8. ^ Berkson, BM. “Thioctic Acid in the Treatment of Poisoning with Alpha amanitin.” Amanita Toxins and Poisonings, 1980. Amanita Toxins and Poisonings, 203 (Heidelberg: International Amanita Symposium, Nov. 1-3, 1978). eds Faulstich, H., Kommerell, B., and Th. Wieland, Verlag Gerhard Witzstrock, Baden-Baden, Koln, New York 1980.
  9. ^ Berkson, B. 1979. Thioctic acid in treatment of hepatotoxic mushroom poisoning (letter). New England Journal of Medicine. 300:371.
  10. ^ Bartter FC, Berkson BM, Gallelli J and Hiranaka P. “Treatment of Four Delayed-Mushroom-Poisoning Patients with Thioctic Acid.” in Amanita Toxins and Poisonings, eds Faulstich, H., Kommerell, B., and T.Wieland, Verlag Gerhard Witzstrock, Baden-Baden, New York 1980.
  11. ^ Berkson BM. “A Conservative Triple Antioxidant Approach to the Treatment of Hepatitis C. Combination of Alpha-Lipoic Acid (Thioctic Acid), Silymarin and Selenium. Three Case Histories.” Medizinische Klinik 94(3), 1999: 84-89.
  12. ^ Cronan JE, Fearnley IM, Walker JE. (2005). "Mammalian mitochondria contain a soluble acyl carrier protein.". FEBS Lett. 579 (21): 4892-6. PMID 16109413. 
  13. ^ Jordan SW, Cronan JE Jr. (1997). "A new metabolic link. The acyl carrier protein of lipid synthesis donates lipoic acid to the pyruvate dehydrogenase complex in Escherichia coli and mitochondria.". J Biol Chem. 272 (29): 17903-6. PMID 9218413.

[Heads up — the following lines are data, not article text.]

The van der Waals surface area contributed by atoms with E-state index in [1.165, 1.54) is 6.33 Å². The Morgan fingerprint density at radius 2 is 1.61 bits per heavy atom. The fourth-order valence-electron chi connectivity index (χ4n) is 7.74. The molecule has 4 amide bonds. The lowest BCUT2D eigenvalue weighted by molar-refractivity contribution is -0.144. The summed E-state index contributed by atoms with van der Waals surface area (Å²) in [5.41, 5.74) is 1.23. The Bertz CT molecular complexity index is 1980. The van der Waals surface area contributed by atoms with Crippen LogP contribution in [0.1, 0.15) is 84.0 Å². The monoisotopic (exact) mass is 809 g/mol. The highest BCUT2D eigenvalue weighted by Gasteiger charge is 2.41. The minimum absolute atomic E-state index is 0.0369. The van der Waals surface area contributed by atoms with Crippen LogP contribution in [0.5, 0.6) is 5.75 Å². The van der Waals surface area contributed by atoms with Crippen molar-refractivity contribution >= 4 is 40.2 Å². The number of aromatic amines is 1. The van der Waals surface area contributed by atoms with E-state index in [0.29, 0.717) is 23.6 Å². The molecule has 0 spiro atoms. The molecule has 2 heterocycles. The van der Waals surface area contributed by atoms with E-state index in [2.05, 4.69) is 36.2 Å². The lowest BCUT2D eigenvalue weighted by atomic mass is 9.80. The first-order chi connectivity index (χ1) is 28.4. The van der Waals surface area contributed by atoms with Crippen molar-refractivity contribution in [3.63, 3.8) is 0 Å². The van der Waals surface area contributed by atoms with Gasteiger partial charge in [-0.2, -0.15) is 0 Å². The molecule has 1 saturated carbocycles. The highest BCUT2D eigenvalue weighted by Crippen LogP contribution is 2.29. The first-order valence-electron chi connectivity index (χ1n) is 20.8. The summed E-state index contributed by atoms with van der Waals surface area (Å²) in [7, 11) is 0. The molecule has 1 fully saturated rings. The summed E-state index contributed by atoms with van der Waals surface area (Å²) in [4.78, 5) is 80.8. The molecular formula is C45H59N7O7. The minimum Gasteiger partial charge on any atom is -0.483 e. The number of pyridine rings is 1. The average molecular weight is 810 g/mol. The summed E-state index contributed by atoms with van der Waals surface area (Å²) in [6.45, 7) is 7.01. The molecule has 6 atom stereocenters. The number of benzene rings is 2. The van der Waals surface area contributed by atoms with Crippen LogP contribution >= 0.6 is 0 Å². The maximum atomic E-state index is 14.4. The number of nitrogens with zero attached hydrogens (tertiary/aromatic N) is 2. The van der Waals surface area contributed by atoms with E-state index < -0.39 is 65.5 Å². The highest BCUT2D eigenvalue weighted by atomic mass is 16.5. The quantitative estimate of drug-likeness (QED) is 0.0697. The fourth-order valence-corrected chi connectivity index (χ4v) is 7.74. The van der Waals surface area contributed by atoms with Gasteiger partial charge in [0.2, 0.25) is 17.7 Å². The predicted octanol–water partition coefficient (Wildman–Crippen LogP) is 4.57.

14. ^ Cicchillo RM, Booker SJ. (2005). "Mechanistic investigations of lipoic acid biosynthesis in Escherichia coli: both sulfur atoms in lipoic acid are contributed by the same lipoyl synthase polypeptide.". J Am Chem Soc. 127 (9): 2860-1. PMID 15740115. 
  15. ^ Jiang Y, Cronan JE. (2005). "Expression cloning and demonstration of Enterococcus faecalis lipoamidase (pyruvate dehydrogenase inactivase) as a Ser-Ser-Lys triad amidohydrolase.". J Biol Chem. 280 (3): 2244-56. PMID 15528186. 
  16. ^ Cronan JE, Zhao X, Jiang Y. (2005). "Function, attachment and synthesis of lipoic acid in Escherichia coli.". Adv Microb Physiol. 50: 103-46. PMID 16221579. 
  17. ^ Milne JL, Wu X, Borgnia MJ, Lengyel JS, Brooks BR, Shi D, Perham RN, Subramaniam S. (2006). "Molecular structure of a 9-MDa icosahedral pyruvate dehydrogenase subcomplex containing the E2 and E3 enzymes using cryoelectron microscopy". J. Biol. Chem 281: 4364–4370. doi:10.1074/jbc.M504363200. PMID 16308322.  [2]
  18. ^ Murphy GE, Jensen GJ. (2005). "Electron cryotomography of the E. coli pyruvate and 2-oxoglutarate dehydrogenase complexes". Structure 13: 1765–1773. doi:10.1016/j.str.2005.08.016.  [3]
  19. ^ Izard T, Aevarsson A, Allen MD, Westphal AH, Perham RN, de Kok A, Hol WG. (1999). "Principles of quasi-equivalence and Euclidean geometry govern the assembly of cubic and dodecahedral cores of pyruvate dehydrogenase complexes". . Proc. Natl. Acad. Sci. U. S. A 96: 1240–1245. doi:10.1073/pnas.96.4.1240. PMID 9990008.  [4]
  20. ^ Machado RS, Clark DP, and Guest JR (1992). "Construction and properties of pyruvate dehydrogenase complexes with up to nine lipoyl domains per lipoate acetyltransferase chain". FEMS Microbiol. Lett 79: 243–248. doi:10.1111/j.1574-6968.1992.tb05710.x. 
  21. ^ Omelchenko MV, Makarova KS, and Koonin EV (2002). "Recurrent intragenomic recombination leading to sequence homogenization during the evolution of the lipoyl-binding domain". J FEMS Microbiol. Lett 209: 255–260. doi:10.1111/j.1574-6968.2002.tb11140.x. 
  22. ^ Douce R, Bourguignon J, Neuburger M, and Rebeille F (2001). "The glycine decarboxylase system: a fascinating complex". . Trends Plant Sci 6: 167–176. doi:10.1016/S1360-1385(01)01892-1. 
  23. ^ Higdon, Jane. "Linus Pauling Institute at Oregon State University: Micronutrient Information Center: Lipoic Acid".